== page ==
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Solve the Problems You Actually Have


Programmers have this nasty habit of thinking too hard. When trying to solve a problem, we start inventing new problems that don’t actually exist, but we’d like for them to exist. Why? Because it gives us a reason to solve the problem in a novel way rather than implementing the same, well-known solution for the 100th time.

Do you really need microservices? Probably not. But it’s way more interesting than just using a monolithic app you deploy via a single docker container. With microservices, you can play with an event driven architecture vs REST API interactions. Do we use CQRS? Oh, we can totally use CQRS instead of calling a function.

Do you reall need SPAs? SvelteKit is amazing to work with compared to React or Vue, but you’ll probably be fine with a template engine. Need to send data to the server? Use HTMX or HTML forms.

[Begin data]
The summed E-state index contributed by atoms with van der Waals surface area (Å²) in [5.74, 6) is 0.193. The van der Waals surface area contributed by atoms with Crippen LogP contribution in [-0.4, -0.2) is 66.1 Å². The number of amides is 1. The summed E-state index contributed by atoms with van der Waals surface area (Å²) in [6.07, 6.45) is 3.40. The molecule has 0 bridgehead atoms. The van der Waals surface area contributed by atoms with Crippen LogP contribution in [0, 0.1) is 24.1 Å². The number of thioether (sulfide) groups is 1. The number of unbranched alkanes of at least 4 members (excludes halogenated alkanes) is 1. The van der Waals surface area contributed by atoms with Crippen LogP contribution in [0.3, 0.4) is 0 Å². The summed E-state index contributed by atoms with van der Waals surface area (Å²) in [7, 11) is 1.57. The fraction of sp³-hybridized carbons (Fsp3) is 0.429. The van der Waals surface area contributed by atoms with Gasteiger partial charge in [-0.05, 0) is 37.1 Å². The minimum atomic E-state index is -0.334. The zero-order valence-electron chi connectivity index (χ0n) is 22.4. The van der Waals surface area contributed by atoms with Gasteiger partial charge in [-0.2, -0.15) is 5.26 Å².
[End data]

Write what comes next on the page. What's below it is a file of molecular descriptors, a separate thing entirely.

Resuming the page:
Do you really need to rewrite your Python app in Rust? Spend the time to cleanup/refactor the existing code then add Pyright to your CI checks. You’ll get 90% of the benefits for 10% of the costs.

Focus on the actual hard problems. Use a profiler to find bottleneck when performance negatively impacts you. Is your problem a lack of users? Focus on getting people to use your thing either through marketing (shudders) or creating features people actually want to use.